The candor and depth of Samuel Ace’s introduction, a dialogue between Linda and Sam, is a generous addition and in itself is an extraordinary contribu-tion to trans literature. From first page to last, this book delivers news I’ve been craving.
This re-release of Normal Sex & Home in three days. Don’t wash. is beautifully framed by a love letter between the authors: “Dear friend who is me and no longer me, dear love who I have never left behind.” Sam and Linda’s exchange underscores the deep vulnerability these collections open, as they invite the reader into their intimacies—from the shame of not being seen or understood, of being unsafe in a body, to moments of courage, fed largely by faith in the imagination, and to the raw ecstasy of exploring gender and sexuality from childhood into adulthood. Sam writes to Linda, “In so many ways, your writing helped bring me into being.” I cannot help but feel I am witness to the germinal stage of a sacred rite.
The Ace of Spades represents the ancient spiritual hinge of transformation, but Samuel Ace transfigures or transforms to exalted beauty. One of my favorite literary minds, Ace, in his extraordinary new book, lingers long enough along the horizon while waving that we catch the light to watch his limbs her life loved into.
The beautifully composed “author’s note” tells us that even though Linda Smukler began gender-related therapy in 1997 and began physical transition in 2000—in other words, after both Normal Sex and Home in three days. Don’t wash. were originally published—it would be wrong to omit either Smukler or Samuel Ace from author credit, now that Belladonna* has so brilliantly reissued these books, bound together for the first time. Writing as a gender nonconforming woman desiring other women fiercely, and writing through a “lost boyhood” with the power of a great novelist, Smukler astonished all of us who read this writing hot off the press. Twenty years later, it retains the heat not only of sexual possession but of clear and definite speaking. “oh girl I choose you see? It is ours to step forward ours to heal the run of the wheel” In their note, the two authors reflect that this work was composed not in isolation but in the midst of a clutch of amazing women determined to write the truth about sex and, thus, about life and work. The architectonics of these books seem even more remarkable from our present vantage point and will, I imagine, inspire generations of new poets and lovers and activists, long into the future.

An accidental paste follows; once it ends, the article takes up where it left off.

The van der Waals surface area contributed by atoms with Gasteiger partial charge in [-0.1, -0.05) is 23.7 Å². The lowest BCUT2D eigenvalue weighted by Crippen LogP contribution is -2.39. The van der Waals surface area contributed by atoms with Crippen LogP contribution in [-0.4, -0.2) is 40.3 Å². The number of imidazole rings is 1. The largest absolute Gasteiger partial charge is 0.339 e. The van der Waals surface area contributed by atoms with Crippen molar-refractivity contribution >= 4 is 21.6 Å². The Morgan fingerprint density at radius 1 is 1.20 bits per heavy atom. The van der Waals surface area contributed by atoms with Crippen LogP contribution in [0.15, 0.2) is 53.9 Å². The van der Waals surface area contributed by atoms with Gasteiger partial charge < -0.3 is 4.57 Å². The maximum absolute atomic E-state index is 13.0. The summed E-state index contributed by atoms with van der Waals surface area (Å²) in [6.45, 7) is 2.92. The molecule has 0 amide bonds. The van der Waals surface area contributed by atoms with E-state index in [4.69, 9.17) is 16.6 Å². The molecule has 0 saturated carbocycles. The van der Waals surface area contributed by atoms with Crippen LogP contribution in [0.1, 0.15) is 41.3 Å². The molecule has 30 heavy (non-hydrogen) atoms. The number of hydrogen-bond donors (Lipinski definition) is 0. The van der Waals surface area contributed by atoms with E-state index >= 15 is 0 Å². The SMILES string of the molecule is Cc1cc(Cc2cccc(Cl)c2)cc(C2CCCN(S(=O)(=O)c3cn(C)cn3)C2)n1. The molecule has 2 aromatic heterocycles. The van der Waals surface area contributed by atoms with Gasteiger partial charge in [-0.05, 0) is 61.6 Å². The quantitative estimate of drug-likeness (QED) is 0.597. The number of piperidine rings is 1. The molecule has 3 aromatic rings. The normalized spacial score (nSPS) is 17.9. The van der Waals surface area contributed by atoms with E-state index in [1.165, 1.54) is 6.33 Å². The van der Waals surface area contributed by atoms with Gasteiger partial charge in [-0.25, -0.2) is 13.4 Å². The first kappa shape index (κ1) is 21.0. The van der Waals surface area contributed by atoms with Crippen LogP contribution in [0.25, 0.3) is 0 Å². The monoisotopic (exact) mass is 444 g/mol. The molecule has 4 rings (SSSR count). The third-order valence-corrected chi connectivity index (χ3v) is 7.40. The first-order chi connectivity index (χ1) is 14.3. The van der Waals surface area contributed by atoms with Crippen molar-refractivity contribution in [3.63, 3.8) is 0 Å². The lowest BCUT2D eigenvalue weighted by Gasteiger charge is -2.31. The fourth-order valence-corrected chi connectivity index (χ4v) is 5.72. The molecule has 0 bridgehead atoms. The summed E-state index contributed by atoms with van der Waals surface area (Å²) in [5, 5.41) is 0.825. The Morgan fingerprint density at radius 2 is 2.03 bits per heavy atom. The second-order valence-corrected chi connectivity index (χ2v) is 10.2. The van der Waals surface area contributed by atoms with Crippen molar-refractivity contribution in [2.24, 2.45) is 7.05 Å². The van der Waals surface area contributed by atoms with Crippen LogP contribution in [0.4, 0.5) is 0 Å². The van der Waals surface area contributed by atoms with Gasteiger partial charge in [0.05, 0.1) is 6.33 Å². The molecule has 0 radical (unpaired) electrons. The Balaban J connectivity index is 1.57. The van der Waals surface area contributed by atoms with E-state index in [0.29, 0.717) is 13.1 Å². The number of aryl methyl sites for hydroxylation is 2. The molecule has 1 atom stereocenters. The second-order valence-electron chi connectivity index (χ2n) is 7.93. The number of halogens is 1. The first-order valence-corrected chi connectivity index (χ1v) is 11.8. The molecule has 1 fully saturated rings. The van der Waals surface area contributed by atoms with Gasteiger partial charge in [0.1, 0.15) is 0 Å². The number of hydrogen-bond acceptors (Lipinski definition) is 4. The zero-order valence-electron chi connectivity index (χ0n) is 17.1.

With Meet Me There, Sam Ace begins a new dialogue with the past, though it has long been his country—the way we embody and misunderstand it, long for it and desperately cast it aside. Meet Me There teems with violent honesty, beauty and horror, lust and stillness. An underground classic, it now radiates with added dimensions, a time-traveler, a crucial contemporary text.
Samuel Ace is a trans and genderqueer poet and sound artist, and the author of several books, most recently Our Weather Our Sea, (Black Radish Books, 2019). He is the recipient of the Astraea Lesbian Writers and Firecracker Alternative Book awards, as well as a two-time finalist for both the Lambda Literary Award and the National Poetry Series. Recent work can be found in Poetry, PEN America, Best American Experimental Poetry, and many other journals and anthologies. He currently teaches poetry and creative writing at Mount Holyoke College in western Massachusetts.